The UVC source was used on two settings – essentially a “high” and a “baseline” UVC energy output. This, coupled with no statistically relevant reduction of methicillin-resistant
Staphylococcus aureus (MRSA) and vancomycin-resistant Entero-
coccus (VRE) and the conclusion that variations in staff behavior, clearly shows the need to adjust and monitor dose levels in hospital rooms to maximize UVC disinfection efficacies.

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Results from this study include: “Our results show that the spatial emission of UV-C lamps is strongly dependent on the power of the lamps and on the design of their reflectors. Only by optimizing the positioning and calculating the exposure time correctly, is it possible to dispense the dose necessary to obtain SARS-CoV-2 inactivation. In the absence of suitable equipment for measuring irradiance, the calculated irradiation time can be underestimated.” The study briefly mentions data related to photodegradation of materials exposed to UVC irradiation.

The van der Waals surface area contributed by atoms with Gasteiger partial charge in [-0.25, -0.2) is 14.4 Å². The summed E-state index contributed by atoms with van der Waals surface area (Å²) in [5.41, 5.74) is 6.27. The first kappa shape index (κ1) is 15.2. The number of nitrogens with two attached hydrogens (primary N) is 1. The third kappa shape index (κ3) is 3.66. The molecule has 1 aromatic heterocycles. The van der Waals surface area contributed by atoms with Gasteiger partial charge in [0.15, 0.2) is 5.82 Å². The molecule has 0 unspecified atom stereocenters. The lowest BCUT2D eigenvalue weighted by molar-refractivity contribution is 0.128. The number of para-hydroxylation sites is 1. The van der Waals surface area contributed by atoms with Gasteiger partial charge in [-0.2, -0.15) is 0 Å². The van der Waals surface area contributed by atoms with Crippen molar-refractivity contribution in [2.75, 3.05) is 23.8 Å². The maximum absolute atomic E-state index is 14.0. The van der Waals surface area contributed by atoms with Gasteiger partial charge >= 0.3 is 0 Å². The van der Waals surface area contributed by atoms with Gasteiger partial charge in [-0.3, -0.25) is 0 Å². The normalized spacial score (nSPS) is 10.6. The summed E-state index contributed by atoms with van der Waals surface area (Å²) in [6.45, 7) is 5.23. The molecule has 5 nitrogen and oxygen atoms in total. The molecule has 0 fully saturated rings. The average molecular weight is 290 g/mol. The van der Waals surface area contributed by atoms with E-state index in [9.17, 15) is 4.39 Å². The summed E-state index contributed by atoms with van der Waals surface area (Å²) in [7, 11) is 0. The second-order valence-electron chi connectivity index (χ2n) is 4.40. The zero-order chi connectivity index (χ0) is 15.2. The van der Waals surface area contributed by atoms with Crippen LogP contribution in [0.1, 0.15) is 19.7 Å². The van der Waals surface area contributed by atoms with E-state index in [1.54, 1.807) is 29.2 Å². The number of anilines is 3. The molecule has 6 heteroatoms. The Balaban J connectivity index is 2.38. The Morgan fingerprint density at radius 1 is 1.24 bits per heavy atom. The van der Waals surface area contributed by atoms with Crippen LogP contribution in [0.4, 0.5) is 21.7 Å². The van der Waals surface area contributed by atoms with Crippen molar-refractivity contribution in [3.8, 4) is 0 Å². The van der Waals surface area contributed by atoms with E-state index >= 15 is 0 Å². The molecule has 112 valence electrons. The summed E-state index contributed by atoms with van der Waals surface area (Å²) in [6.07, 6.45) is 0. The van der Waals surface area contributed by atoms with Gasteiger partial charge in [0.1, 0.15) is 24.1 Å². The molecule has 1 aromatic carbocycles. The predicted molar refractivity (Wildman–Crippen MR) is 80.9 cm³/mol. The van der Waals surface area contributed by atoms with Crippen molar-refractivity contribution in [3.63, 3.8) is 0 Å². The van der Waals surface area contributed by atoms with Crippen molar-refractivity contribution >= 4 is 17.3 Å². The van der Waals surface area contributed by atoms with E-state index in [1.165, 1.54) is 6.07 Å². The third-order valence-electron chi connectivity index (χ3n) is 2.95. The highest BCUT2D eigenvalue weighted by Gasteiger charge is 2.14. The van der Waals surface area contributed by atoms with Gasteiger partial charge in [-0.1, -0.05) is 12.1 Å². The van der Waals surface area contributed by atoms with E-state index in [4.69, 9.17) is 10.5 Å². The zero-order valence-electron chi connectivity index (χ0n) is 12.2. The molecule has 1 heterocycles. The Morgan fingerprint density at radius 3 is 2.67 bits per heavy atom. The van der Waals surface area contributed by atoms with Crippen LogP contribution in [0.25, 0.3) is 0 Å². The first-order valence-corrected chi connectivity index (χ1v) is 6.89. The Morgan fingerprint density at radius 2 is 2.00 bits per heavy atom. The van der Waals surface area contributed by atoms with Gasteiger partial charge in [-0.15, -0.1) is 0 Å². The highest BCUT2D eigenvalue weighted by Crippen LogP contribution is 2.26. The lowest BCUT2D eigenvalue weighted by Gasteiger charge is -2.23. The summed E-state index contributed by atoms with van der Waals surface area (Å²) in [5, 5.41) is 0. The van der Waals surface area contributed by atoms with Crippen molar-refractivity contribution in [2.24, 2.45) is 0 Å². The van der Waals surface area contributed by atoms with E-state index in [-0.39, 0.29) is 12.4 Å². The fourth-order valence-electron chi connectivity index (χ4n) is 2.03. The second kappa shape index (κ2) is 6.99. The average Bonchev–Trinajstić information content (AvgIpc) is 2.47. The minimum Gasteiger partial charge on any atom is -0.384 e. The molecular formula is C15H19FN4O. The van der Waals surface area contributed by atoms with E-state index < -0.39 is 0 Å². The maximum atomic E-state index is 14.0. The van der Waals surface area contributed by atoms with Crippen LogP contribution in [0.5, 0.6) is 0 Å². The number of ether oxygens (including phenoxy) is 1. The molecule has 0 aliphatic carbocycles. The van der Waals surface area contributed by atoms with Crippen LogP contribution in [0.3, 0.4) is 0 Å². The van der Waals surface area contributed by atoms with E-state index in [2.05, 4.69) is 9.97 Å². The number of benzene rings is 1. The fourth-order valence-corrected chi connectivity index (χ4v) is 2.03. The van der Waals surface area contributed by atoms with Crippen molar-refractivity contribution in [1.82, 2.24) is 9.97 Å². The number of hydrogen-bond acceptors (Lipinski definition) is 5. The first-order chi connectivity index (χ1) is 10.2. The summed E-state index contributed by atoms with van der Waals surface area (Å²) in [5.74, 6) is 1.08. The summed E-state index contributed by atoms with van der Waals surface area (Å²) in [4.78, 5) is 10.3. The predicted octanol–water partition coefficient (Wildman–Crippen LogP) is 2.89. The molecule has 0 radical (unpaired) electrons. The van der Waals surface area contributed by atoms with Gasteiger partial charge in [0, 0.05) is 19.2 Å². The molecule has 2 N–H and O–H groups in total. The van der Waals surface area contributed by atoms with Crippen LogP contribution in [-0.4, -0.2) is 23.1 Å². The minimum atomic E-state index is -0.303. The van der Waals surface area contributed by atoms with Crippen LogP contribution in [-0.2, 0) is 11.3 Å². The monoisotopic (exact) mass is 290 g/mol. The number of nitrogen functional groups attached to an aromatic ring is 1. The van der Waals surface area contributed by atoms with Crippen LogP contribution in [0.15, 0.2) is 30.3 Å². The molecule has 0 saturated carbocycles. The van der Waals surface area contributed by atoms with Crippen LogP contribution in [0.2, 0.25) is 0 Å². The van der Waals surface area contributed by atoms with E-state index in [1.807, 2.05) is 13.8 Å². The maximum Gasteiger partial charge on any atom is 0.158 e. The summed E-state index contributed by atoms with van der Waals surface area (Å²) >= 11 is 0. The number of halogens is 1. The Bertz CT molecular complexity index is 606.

The authors warn agains using the technical specs of the lamps for calculating treatment times needed for specific UVC dose levels. Use of UVC sensitive dosimeter cards and a spectroradiometer were used to measure dosage levels in various room locations. The subjective nature of dosimeter dots, i.e. as “suggesting” and “probably”, is clearly stated by the researchers: “In all the reference positions and in 7 test positions the color of the sensitive area of the dosimeter after UVC irradiation was intermediate between light orange and dark orange or similar to dark orange, suggesting that the target dose of 37 mJ/cm2 was probably achieved.”. Clearly, DoseIQ dose measurements are superior to the author suggested solution of using colorimetric dose indicators.